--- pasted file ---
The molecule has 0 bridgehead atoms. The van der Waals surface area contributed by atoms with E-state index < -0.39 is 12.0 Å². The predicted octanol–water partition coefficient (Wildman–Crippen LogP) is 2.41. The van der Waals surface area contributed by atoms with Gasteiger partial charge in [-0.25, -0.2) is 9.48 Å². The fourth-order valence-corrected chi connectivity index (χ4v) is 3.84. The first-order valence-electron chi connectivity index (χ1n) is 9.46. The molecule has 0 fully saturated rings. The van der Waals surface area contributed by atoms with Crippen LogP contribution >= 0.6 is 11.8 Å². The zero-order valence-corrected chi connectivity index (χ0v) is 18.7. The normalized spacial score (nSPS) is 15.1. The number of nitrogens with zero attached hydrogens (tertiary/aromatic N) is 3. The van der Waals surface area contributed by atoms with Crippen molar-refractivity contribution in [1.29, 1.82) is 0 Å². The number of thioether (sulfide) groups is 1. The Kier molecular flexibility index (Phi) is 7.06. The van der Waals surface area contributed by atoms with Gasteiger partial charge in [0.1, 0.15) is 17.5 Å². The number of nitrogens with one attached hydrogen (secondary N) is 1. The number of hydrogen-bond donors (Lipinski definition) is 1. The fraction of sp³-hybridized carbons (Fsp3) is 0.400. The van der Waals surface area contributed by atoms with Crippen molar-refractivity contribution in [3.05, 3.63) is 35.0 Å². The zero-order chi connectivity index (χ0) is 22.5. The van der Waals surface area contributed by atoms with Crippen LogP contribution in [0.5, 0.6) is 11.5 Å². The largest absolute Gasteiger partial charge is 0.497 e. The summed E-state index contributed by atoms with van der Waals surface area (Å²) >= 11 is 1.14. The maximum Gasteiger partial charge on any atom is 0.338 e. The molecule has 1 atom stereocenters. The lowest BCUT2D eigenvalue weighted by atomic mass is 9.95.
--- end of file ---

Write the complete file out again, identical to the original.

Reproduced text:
The molecule has 0 bridgehead atoms. The van der Waals surface area contributed by atoms with E-state index < -0.39 is 12.0 Å². The predicted octanol–water partition coefficient (Wildman–Crippen LogP) is 2.41. The van der Waals surface area contributed by atoms with Gasteiger partial charge in [-0.25, -0.2) is 9.48 Å². The fourth-order valence-corrected chi connectivity index (χ4v) is 3.84. The first-order valence-electron chi connectivity index (χ1n) is 9.46. The molecule has 0 fully saturated rings. The van der Waals surface area contributed by atoms with Crippen LogP contribution >= 0.6 is 11.8 Å². The zero-order valence-corrected chi connectivity index (χ0v) is 18.7. The normalized spacial score (nSPS) is 15.1. The number of nitrogens with zero attached hydrogens (tertiary/aromatic N) is 3. The van der Waals surface area contributed by atoms with Crippen molar-refractivity contribution in [1.29, 1.82) is 0 Å². The number of thioether (sulfide) groups is 1. The Kier molecular flexibility index (Phi) is 7.06. The van der Waals surface area contributed by atoms with Gasteiger partial charge in [0.1, 0.15) is 17.5 Å². The number of nitrogens with one attached hydrogen (secondary N) is 1. The number of hydrogen-bond donors (Lipinski definition) is 1. The fraction of sp³-hybridized carbons (Fsp3) is 0.400. The van der Waals surface area contributed by atoms with Crippen molar-refractivity contribution in [3.05, 3.63) is 35.0 Å². The zero-order chi connectivity index (χ0) is 22.5. The van der Waals surface area contributed by atoms with Crippen LogP contribution in [0.5, 0.6) is 11.5 Å². The largest absolute Gasteiger partial charge is 0.497 e. The summed E-state index contributed by atoms with van der Waals surface area (Å²) >= 11 is 1.14. The maximum Gasteiger partial charge on any atom is 0.338 e. The molecule has 1 atom stereocenters. The lowest BCUT2D eigenvalue weighted by atomic mass is 9.95.